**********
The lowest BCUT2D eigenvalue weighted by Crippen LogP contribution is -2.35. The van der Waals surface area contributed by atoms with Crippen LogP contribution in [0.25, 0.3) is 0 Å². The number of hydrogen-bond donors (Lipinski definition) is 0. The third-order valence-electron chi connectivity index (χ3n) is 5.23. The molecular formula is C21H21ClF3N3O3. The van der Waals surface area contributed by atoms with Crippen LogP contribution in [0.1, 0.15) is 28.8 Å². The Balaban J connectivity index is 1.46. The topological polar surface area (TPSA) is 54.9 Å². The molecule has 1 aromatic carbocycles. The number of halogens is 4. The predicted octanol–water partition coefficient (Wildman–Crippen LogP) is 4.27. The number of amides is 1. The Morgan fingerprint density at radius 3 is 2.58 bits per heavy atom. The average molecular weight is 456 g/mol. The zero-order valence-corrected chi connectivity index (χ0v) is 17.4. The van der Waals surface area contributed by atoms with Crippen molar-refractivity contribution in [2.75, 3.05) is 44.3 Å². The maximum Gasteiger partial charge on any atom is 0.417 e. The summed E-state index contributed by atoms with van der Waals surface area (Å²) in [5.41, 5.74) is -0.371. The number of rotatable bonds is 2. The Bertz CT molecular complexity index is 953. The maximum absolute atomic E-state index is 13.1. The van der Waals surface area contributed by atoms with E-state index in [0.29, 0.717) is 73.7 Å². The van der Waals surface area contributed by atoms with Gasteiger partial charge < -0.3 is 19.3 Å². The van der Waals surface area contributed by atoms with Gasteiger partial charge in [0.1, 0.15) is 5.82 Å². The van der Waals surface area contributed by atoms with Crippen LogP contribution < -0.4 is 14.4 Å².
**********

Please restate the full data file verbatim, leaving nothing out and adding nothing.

The lowest BCUT2D eigenvalue weighted by Crippen LogP contribution is -2.35. The van der Waals surface area contributed by atoms with Crippen LogP contribution in [0.25, 0.3) is 0 Å². The number of hydrogen-bond donors (Lipinski definition) is 0. The third-order valence-electron chi connectivity index (χ3n) is 5.23. The molecular formula is C21H21ClF3N3O3. The van der Waals surface area contributed by atoms with Crippen LogP contribution in [0.1, 0.15) is 28.8 Å². The Balaban J connectivity index is 1.46. The topological polar surface area (TPSA) is 54.9 Å². The molecule has 1 aromatic carbocycles. The number of halogens is 4. The predicted octanol–water partition coefficient (Wildman–Crippen LogP) is 4.27. The number of amides is 1. The Morgan fingerprint density at radius 3 is 2.58 bits per heavy atom. The average molecular weight is 456 g/mol. The zero-order valence-corrected chi connectivity index (χ0v) is 17.4. The van der Waals surface area contributed by atoms with Crippen molar-refractivity contribution in [2.75, 3.05) is 44.3 Å². The maximum Gasteiger partial charge on any atom is 0.417 e. The summed E-state index contributed by atoms with van der Waals surface area (Å²) in [5.41, 5.74) is -0.371. The number of rotatable bonds is 2. The Bertz CT molecular complexity index is 953. The maximum absolute atomic E-state index is 13.1. The van der Waals surface area contributed by atoms with E-state index in [0.29, 0.717) is 73.7 Å². The van der Waals surface area contributed by atoms with Gasteiger partial charge < -0.3 is 19.3 Å². The van der Waals surface area contributed by atoms with Gasteiger partial charge in [0.1, 0.15) is 5.82 Å². The van der Waals surface area contributed by atoms with Crippen LogP contribution < -0.4 is 14.4 Å².